Monday, 10 May 2010

Iron Man 2: Fifth-Biggest Opening Weekend

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Iron Man 2What do you get when you combine the angry son of a Russian defective, a very ripped Robert Downey, Jr., and an unending suspension of disbelief? Very likely the blockbuster hit of the summer: Iron Man 2.

Iron Man 2 is set six months after the end of the first film. Billionaire Tony Stark (Robert Downey, Jr.) has revealed his identity to the world and successfully negotiated a peace among the world’s super powers. But despite the newly acquired tranquility, the U.S. military, along with private entrepreneurs, continues to implore Stark to share the secrets of his Iron Man uniform. Stark refuses, enjoying his position as the sole party responsible for bringing about world peace.
 
Unfortunately, while Stark is gloating over his unparalleled ability to achieve world peace, Ivan Vanko (Mickey Rourke) seeks revenge on Stark and his family for a business relationship that went sour between Stark’s father, Howard, and Vanko’s father several decades ago. Vanko spent the past six months secretly formulating Stark’s downfall to publicly discredit Iron Man and reveal his physical weaknesses.
 
As if an international nemesis isn’t enough, when Stark is unwilling to part with the precious secrets of his Iron Man suit, he incurs the wrath of his chief corporate competitor, Justin Hammer (Sam Rockwell).
 
When Hammer finds an unlikely ally in Vanko, Iron Man and the world face grave danger. Recognizing the dire situation in which he finds himself, Iron Man must forge valuable alliances to ensure the safety of the world, but not without a few major explosions along the way.
 
Iron Man 2 is an invigorating experience that will hold most people’s attention from beginning to end. While action films of this nature are typically not my cup of tea, I could not ignore the delighted sounds of captivated moviegoers resonate throughout the theater.
 
Likewise, the film boasts an impressive cast, including Don Cheadle as Lt. Col. James Rhodey Rhodes, Scarlett Johansson as Natalie Rushman, Gwyneth Paltrow as Pepper Potts, and Samuel L. Jackson as Nick Fury.
 
However, what it claims in glitterati, it lacks in originality. Many of the characters are clichés, specifically Vanko, Hammer, and Rushman. For starters, I am always annoyed when the antagonist in the film is needlessly foreign because it necessitates a heavy accent that is often difficult to decipher. Next, Hammer is the personification of the heartless capitalist — a horse that has been beaten to death in far too many films. And the inclusion of Rushman as a sexy superhero, is an obvious ploy to attract the over-eager male audience, as if the constant explosions weren’t enough to accomplish that.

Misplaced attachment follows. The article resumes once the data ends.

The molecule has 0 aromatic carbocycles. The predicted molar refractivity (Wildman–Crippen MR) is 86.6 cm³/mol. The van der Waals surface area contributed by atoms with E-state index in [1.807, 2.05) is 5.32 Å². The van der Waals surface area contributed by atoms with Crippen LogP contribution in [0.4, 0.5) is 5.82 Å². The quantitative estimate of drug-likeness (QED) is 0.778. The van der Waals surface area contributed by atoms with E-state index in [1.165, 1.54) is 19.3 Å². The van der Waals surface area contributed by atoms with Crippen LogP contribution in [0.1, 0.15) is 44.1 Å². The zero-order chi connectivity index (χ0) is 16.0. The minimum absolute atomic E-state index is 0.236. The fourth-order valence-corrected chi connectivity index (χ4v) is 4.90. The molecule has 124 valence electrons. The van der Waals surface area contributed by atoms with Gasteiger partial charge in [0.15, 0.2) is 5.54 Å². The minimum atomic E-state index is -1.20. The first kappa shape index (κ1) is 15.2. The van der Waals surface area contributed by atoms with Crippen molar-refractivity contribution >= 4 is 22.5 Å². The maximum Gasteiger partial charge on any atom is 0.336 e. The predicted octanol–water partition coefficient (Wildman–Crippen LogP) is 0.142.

Despite its flaws, the film is redeemed by the presence of the loveable Robert Downey, Jr. He stands out amongst the Hollywood elite in more ways than one. He continues to impress his audiences with inspiring performances and versatility, most clear when observing his performances in The Soloist and Sherlock Holmes.  Most impressive, however, is Downey’s deviation from the typical Hollywood liberal. It only took a stint in prison for him to realize, “ You can’t go from a $2000-a-night suite at La Mirage to a penitentiary and really understand it and come out a liberal.”   
 
One of the few recent big hits released in 2D, Iron Man 2 sold approximately $133 million in North America in its first weekend, ranking as the fifth biggest opening of all time. According to Rob Moore, vice chairman of Paramount Pictures, which marketed and distributed the movie, Iron Man 2 was completed before the current 3-D boom, which has increased more drastically since Avatar. Ironically, Iron Man 2 surpassed Avatar's opening weekend in Imax big-screen theaters by less than $1 million.
 
Iron Man 2 is not for all audiences, as it involves significant violence, foul language, and sexual innuendo. 
 

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